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How is Child Support Determined?

How is Child Support Determined?

When it comes to family law issues, some of the most challenging issues have to do with children. Parents often believe they know what is best for their children, but when those parents do not agree, finding a workable compromise can be extremely difficult. In most cases, the parents must turn to the court to seek legal assistance with their family law issue.

Whether you are going through a divorce, a separation, or working through modifications to an existing order, it can be extremely difficult to reach an agreement regarding any shared children. Child support, in particular, can be particularly challenging.

If one parent acts as the primary caretaker for the child, the court is likely to order the other parent to make financial payments to help with the child’s upbringing. As a rule, the court seeks to hold both parents responsible for the upbringing of the child, whether by hands-on methods or child support payments. In order to find out what to expect from your child support case, make sure you know what factors the court considers when making child support orders.

The Purpose of Child Support

As previously stated, child support payments are intended to provide for the child as he or she grows. If one parent has primary custody or the child lives with him or her, the other parent will likely be asked to make payments to the custodial parent on the child’s behalf. These payments typically continue until the child reaches 18 years of age or becomes emancipated. However, these payments can be adjusted by a modification, pending any drastic changes to either parent’s financial situation. Child support payments go towards any essentials for the child, including educational expenses, food, housing, toys, clothes, and so on.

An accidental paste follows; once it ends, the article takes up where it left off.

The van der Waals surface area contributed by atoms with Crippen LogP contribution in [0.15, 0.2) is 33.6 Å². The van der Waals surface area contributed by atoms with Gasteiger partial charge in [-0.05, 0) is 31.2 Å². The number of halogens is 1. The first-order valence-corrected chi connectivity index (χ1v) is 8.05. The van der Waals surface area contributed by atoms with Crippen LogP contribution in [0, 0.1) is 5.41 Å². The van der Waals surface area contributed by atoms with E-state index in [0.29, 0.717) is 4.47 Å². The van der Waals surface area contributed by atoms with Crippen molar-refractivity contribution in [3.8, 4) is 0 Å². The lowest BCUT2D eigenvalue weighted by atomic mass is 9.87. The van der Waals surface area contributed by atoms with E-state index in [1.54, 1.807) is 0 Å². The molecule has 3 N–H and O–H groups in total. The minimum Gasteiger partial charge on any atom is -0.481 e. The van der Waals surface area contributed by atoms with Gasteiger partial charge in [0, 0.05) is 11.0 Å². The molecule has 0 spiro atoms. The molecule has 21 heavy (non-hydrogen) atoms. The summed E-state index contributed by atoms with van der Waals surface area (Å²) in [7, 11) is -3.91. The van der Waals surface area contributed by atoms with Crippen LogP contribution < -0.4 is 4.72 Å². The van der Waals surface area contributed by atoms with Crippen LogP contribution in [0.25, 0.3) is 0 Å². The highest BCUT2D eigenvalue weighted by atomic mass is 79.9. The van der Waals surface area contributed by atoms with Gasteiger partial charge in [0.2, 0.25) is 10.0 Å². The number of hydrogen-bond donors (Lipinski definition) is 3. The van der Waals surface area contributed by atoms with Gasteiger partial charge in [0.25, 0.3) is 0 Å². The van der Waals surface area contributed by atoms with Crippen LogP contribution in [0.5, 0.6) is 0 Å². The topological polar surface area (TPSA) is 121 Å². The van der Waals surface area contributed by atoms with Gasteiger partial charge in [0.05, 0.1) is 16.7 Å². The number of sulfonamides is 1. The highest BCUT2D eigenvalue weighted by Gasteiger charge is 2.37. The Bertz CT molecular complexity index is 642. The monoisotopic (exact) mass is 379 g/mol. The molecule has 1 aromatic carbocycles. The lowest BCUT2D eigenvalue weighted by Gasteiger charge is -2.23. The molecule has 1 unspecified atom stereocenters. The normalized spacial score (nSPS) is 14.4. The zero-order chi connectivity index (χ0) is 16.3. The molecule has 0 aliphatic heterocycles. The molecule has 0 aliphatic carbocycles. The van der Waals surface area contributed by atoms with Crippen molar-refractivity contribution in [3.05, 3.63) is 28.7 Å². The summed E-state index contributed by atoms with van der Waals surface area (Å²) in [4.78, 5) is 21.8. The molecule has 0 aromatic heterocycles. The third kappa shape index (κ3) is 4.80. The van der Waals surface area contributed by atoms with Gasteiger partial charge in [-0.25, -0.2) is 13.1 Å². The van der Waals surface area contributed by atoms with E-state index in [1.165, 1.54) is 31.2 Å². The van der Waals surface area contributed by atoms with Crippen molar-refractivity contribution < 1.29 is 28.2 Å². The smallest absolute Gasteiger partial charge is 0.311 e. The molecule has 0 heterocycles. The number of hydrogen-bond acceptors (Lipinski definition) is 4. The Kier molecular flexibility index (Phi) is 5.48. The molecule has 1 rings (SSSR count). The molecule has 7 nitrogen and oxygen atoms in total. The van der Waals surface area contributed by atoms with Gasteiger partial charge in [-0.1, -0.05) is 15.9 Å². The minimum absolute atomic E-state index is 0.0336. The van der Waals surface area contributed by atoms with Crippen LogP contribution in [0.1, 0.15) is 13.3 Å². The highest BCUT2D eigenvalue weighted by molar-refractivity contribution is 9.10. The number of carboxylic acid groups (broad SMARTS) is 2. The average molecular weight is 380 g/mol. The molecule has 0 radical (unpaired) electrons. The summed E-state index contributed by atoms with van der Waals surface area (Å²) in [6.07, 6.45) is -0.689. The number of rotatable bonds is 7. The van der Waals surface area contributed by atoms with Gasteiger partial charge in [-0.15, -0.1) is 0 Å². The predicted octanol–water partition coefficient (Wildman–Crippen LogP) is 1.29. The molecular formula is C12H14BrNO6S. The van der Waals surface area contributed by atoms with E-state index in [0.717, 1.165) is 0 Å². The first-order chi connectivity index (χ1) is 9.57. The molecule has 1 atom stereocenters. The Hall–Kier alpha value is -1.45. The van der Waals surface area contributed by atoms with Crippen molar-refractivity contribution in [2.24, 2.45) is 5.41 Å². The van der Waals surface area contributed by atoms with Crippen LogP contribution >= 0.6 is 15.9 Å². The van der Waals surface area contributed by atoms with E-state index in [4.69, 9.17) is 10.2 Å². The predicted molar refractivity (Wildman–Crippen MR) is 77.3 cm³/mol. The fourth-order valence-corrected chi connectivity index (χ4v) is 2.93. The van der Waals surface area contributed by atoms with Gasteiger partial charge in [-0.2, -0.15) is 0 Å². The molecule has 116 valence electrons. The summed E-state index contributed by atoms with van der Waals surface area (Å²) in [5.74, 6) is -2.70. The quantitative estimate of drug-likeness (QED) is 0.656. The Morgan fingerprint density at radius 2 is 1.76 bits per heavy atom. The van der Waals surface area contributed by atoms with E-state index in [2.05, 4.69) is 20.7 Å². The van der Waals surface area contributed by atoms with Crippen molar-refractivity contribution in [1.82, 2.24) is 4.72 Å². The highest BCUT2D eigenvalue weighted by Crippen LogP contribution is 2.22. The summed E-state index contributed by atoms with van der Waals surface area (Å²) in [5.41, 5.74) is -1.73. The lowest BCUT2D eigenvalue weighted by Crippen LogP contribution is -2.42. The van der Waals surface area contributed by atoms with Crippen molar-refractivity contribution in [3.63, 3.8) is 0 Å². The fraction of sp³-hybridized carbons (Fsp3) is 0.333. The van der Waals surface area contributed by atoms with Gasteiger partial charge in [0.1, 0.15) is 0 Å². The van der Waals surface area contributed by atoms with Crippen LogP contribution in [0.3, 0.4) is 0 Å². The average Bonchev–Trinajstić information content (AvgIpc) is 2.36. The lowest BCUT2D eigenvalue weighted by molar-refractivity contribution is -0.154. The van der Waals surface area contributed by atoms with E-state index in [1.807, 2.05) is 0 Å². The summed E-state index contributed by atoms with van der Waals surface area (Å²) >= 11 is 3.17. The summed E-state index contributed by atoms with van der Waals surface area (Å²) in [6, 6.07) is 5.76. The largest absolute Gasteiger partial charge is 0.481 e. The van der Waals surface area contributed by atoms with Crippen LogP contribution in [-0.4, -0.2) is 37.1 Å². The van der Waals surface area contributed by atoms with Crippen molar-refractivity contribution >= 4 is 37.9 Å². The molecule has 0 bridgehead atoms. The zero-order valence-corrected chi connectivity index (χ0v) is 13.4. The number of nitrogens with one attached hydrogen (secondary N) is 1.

Determining Child Support in Tennessee

Courts throughout the United States usually consider very similar factors when deciding on fair child support payments, though they often differ slightly. Whether you are seeking child support payments from your ex or are being asked to make payments, it is crucial for you to understand how the courts will decide on potential payments.

Tennessee courts will consider:

  • The cost of raising a child
  • Whether or not either parent has other child support obligations
  • The income of either parent
  • The earning capacity of either parent
  • Each parent’s ability to pay child support
  • The educational level of either parent

In some cases, the noncustodial parent might also be asked to pay for any additional needs of the child. This may include medical expenses, educational expenses, or special extracurricular activities, including sports teams and clubs.

If you are dealing with a child support issue, or wish to have an existing child support order modified, our firm can help. Whether you are going through a divorce or dealing with missing payments, our family law attorneys can help sort out your legal issue and take action on your behalf.

Contact Casey, Simmons & Bryant, PLLC to speak with our Jackson lawyers about your family law case.